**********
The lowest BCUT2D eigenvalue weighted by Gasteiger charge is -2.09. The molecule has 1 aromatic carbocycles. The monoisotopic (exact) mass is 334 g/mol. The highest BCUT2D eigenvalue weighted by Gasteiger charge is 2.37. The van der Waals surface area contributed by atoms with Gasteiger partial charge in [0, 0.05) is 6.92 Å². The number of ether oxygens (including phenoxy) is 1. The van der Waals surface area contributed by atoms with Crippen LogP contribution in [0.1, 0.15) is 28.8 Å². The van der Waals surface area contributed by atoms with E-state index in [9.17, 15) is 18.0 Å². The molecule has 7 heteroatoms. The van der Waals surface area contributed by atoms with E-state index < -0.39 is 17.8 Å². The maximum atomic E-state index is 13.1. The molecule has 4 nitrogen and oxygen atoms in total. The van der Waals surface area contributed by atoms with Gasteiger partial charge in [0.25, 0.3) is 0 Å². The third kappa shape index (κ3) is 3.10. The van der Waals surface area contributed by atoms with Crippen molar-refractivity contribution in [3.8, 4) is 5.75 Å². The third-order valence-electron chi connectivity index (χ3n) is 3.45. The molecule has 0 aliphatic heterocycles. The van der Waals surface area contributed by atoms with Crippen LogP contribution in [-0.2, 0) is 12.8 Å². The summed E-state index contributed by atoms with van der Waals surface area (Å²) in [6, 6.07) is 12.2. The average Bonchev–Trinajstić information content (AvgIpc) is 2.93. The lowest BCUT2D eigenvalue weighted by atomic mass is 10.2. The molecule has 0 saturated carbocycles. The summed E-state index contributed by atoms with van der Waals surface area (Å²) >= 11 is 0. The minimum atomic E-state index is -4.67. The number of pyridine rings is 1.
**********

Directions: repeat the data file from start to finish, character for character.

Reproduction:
The lowest BCUT2D eigenvalue weighted by Gasteiger charge is -2.09. The molecule has 1 aromatic carbocycles. The monoisotopic (exact) mass is 334 g/mol. The highest BCUT2D eigenvalue weighted by Gasteiger charge is 2.37. The van der Waals surface area contributed by atoms with Gasteiger partial charge in [0, 0.05) is 6.92 Å². The number of ether oxygens (including phenoxy) is 1. The van der Waals surface area contributed by atoms with Crippen LogP contribution in [0.1, 0.15) is 28.8 Å². The van der Waals surface area contributed by atoms with E-state index in [9.17, 15) is 18.0 Å². The molecule has 7 heteroatoms. The van der Waals surface area contributed by atoms with E-state index < -0.39 is 17.8 Å². The maximum atomic E-state index is 13.1. The molecule has 4 nitrogen and oxygen atoms in total. The van der Waals surface area contributed by atoms with Gasteiger partial charge in [0.25, 0.3) is 0 Å². The third kappa shape index (κ3) is 3.10. The van der Waals surface area contributed by atoms with Crippen molar-refractivity contribution in [3.8, 4) is 5.75 Å². The third-order valence-electron chi connectivity index (χ3n) is 3.45. The molecule has 0 aliphatic heterocycles. The van der Waals surface area contributed by atoms with Crippen LogP contribution in [-0.2, 0) is 12.8 Å². The summed E-state index contributed by atoms with van der Waals surface area (Å²) in [6, 6.07) is 12.2. The average Bonchev–Trinajstić information content (AvgIpc) is 2.93. The lowest BCUT2D eigenvalue weighted by atomic mass is 10.2. The molecule has 0 saturated carbocycles. The summed E-state index contributed by atoms with van der Waals surface area (Å²) >= 11 is 0. The minimum atomic E-state index is -4.67. The number of pyridine rings is 1.